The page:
* MRI in 2017 showed partial PTTD tear.  Podiatrist (who is also foot/ankle surgeon) says surgery may be needed if no improvement.  Got second and third opinions in Dec. 2017/Jan. 2018 from good surgeons (including Clifford Jeng at Mercy Medical in Baltimore).  All had same general take: PTTD stage 2, surgery likely needed, FDL/MDCO.  In this timeframe, I also tried UCBLs and a Richie Brace, which I could not tolerate very well (painful).

* I have small kids, so I told doctors that I'd like to grin and bear it if I could and push off surgery until kids were older if possible.  All said fine, and who knows, it could improve on its own.
Dr. Blake's comment: That is very unlikely, but Stage 2 is not a surgical stage. See if you can get some version of the Inverted Technique for PTTD, or at least varus wedge your current orthotics. Get the Aircast PTTD Airlift Brace and learn to tape like the video below. 

* The very good news: it did improve on its own.  Been basically pain-free for almost 2 years now. 
Dr. Blake's comment: I am humbly happy I was wrong!!LOL
 Dr. Jeng recommended Brooks Beasts to me, which have been great.  I wear them or Brooks Addictions (their similar overpronation product for walking) religiously, with orthotics.  I wear a Bioskin trilok brace on right foot if I can't wear the Brooks (e.g., dress shoes).
Dr. Blake's comment: I am glad you bring this up. The Brooks Beast is an orthotic in a shoe, so when you add another orthotic, you have amazing support. The Brooks Ariel is the women's version of the Beast.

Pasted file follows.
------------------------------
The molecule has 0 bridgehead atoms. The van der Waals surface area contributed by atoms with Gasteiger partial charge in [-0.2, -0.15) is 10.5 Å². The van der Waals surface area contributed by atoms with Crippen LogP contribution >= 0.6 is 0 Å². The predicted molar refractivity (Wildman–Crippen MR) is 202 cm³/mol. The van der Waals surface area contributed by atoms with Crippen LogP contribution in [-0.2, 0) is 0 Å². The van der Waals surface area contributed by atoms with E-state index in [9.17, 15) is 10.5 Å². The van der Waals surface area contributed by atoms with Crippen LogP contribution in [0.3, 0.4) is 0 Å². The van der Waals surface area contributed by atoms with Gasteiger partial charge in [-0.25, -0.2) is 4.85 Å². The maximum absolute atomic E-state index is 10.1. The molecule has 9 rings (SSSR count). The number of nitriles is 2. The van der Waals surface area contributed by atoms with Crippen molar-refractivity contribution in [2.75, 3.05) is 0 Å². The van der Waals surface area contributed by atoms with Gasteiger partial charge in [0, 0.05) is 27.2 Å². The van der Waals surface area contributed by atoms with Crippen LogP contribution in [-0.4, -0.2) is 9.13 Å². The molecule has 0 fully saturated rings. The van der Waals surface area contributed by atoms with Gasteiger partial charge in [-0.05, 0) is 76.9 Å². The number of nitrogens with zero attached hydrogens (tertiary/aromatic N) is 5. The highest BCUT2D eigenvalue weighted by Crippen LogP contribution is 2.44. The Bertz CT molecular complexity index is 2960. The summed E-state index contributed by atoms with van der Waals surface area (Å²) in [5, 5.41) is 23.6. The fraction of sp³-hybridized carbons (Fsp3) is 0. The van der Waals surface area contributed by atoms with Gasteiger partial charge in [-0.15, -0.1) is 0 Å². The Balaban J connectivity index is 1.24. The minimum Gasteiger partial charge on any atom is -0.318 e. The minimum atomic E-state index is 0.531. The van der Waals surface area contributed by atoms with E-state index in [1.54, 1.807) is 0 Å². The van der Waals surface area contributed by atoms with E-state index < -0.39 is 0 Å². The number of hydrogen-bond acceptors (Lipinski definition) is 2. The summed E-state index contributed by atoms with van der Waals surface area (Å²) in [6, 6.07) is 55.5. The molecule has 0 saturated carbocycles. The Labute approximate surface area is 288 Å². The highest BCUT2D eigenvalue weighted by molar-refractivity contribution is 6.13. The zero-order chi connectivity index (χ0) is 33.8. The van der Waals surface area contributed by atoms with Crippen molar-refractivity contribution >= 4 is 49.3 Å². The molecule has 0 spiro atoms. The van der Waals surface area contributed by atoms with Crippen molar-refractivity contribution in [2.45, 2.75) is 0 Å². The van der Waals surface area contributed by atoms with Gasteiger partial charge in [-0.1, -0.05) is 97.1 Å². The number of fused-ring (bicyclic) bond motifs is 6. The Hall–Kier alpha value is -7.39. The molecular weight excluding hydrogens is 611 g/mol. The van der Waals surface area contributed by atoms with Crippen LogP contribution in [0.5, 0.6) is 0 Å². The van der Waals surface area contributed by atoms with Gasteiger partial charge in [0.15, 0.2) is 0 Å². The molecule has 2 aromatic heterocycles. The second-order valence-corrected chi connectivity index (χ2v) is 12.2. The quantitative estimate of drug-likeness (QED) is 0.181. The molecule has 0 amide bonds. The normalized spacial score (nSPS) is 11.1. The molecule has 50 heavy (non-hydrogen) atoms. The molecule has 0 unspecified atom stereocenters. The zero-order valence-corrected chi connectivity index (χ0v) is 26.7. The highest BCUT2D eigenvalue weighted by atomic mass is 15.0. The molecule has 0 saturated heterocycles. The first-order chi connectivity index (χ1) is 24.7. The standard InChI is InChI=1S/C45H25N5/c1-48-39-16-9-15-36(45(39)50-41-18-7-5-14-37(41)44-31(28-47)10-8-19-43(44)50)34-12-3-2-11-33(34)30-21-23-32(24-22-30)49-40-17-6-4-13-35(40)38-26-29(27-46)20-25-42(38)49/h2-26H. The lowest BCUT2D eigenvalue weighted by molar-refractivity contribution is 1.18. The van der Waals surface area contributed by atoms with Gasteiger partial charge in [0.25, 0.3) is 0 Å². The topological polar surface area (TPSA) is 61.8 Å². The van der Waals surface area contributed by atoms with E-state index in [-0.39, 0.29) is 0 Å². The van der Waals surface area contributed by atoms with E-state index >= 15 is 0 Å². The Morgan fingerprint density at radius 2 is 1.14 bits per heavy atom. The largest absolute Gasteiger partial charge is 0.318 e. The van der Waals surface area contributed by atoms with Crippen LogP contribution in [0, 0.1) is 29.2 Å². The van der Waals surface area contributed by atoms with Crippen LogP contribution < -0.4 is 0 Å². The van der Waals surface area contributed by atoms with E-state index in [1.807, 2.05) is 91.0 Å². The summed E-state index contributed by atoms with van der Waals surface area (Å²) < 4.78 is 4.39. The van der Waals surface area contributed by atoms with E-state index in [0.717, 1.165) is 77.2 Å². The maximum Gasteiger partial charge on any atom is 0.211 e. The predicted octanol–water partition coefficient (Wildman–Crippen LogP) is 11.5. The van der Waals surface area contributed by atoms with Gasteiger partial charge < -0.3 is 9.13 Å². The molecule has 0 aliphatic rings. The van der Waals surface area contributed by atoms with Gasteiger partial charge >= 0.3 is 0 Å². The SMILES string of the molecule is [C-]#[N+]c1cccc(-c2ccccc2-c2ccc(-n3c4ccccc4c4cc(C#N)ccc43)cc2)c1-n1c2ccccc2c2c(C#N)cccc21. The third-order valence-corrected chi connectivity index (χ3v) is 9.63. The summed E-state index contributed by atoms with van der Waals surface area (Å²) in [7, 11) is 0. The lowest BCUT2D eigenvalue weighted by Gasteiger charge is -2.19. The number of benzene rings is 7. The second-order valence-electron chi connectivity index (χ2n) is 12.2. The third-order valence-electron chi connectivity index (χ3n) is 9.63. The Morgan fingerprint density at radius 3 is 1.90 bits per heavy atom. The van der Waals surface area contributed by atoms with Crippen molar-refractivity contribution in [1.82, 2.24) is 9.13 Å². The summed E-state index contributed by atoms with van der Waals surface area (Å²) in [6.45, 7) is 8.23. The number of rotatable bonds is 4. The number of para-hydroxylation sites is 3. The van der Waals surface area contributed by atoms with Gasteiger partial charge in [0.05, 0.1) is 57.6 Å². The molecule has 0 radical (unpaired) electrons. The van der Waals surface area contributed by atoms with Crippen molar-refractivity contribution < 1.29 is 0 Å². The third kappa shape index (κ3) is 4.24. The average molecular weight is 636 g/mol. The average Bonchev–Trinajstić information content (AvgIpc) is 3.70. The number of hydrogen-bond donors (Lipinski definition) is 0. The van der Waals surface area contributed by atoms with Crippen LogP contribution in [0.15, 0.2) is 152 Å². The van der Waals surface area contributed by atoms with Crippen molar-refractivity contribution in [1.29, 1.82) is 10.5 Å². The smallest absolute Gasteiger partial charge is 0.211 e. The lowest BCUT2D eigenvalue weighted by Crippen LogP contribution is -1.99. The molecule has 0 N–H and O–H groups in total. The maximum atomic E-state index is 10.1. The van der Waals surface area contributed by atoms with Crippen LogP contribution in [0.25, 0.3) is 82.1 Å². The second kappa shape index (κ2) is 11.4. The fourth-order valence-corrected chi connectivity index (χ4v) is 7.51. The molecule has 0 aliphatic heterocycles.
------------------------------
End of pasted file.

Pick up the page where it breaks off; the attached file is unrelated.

I had a few questions,if you are willing and have time to respond.

*  As long as things continue okay, can I avoid surgery?  Dr. Jeng implied this when he told me that he doesn't do surgery on feet that don't hurt.  (Interestingly, he said that the overpronation on my left foot is as bad as the right, but it's completely asymptomatic -- this happens all the time, he said.)
Dr. Blake's comment: Usually this condition is bilateral, with one side many years in front of the other. It is a degenerative process so no one can guarantee that you remain asymptomatic. With your history, you stay in good shoes, keep strong, tape and brace when you are in over load (backpacking trip), ice when needed, and stay away from activities that put severe demands on your tendon (like downhill skiing is better then snow boarding, or running flats are better than rocky hill trails). I have many patients in Stage 2 for the last 30 years and doing great, and some progressed over 10-20 years and needed surgery. I think the flareup you had was a good lesson for you. Never treat flareups as anything but another episode that you have to rehab from. That is the mind set you have to have.